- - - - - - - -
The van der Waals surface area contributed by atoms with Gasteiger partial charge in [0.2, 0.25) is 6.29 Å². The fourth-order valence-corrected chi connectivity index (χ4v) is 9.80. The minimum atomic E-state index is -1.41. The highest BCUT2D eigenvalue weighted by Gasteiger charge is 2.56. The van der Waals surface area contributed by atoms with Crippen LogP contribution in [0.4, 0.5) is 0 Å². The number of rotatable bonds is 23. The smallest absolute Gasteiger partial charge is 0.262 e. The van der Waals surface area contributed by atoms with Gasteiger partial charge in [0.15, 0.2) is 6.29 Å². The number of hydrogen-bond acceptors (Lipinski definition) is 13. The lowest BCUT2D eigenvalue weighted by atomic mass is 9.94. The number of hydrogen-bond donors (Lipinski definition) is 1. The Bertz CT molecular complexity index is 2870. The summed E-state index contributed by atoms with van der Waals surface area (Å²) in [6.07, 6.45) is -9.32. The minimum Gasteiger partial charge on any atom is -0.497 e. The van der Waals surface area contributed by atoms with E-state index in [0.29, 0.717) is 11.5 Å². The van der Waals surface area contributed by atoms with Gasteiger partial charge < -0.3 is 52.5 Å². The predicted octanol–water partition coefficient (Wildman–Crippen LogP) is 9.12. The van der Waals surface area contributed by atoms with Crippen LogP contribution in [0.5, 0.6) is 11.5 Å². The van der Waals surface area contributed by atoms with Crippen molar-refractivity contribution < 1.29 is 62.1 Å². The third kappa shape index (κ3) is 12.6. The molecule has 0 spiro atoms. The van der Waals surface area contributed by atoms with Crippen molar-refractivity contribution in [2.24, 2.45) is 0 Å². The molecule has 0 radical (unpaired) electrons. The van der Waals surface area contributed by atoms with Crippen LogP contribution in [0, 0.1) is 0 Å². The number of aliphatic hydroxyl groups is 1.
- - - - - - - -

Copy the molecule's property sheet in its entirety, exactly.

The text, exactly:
The van der Waals surface area contributed by atoms with Gasteiger partial charge in [0.2, 0.25) is 6.29 Å². The fourth-order valence-corrected chi connectivity index (χ4v) is 9.80. The minimum atomic E-state index is -1.41. The highest BCUT2D eigenvalue weighted by Gasteiger charge is 2.56. The van der Waals surface area contributed by atoms with Crippen LogP contribution in [0.4, 0.5) is 0 Å². The number of rotatable bonds is 23. The smallest absolute Gasteiger partial charge is 0.262 e. The van der Waals surface area contributed by atoms with Gasteiger partial charge in [0.15, 0.2) is 6.29 Å². The number of hydrogen-bond acceptors (Lipinski definition) is 13. The lowest BCUT2D eigenvalue weighted by atomic mass is 9.94. The number of hydrogen-bond donors (Lipinski definition) is 1. The Bertz CT molecular complexity index is 2870. The summed E-state index contributed by atoms with van der Waals surface area (Å²) in [6.07, 6.45) is -9.32. The minimum Gasteiger partial charge on any atom is -0.497 e. The van der Waals surface area contributed by atoms with E-state index in [0.29, 0.717) is 11.5 Å². The van der Waals surface area contributed by atoms with Gasteiger partial charge < -0.3 is 52.5 Å². The predicted octanol–water partition coefficient (Wildman–Crippen LogP) is 9.12. The van der Waals surface area contributed by atoms with Crippen LogP contribution in [0.5, 0.6) is 11.5 Å². The van der Waals surface area contributed by atoms with Crippen molar-refractivity contribution < 1.29 is 62.1 Å². The third kappa shape index (κ3) is 12.6. The molecule has 0 spiro atoms. The van der Waals surface area contributed by atoms with Crippen molar-refractivity contribution in [2.24, 2.45) is 0 Å². The molecule has 0 radical (unpaired) electrons. The van der Waals surface area contributed by atoms with Crippen LogP contribution in [0, 0.1) is 0 Å². The number of aliphatic hydroxyl groups is 1.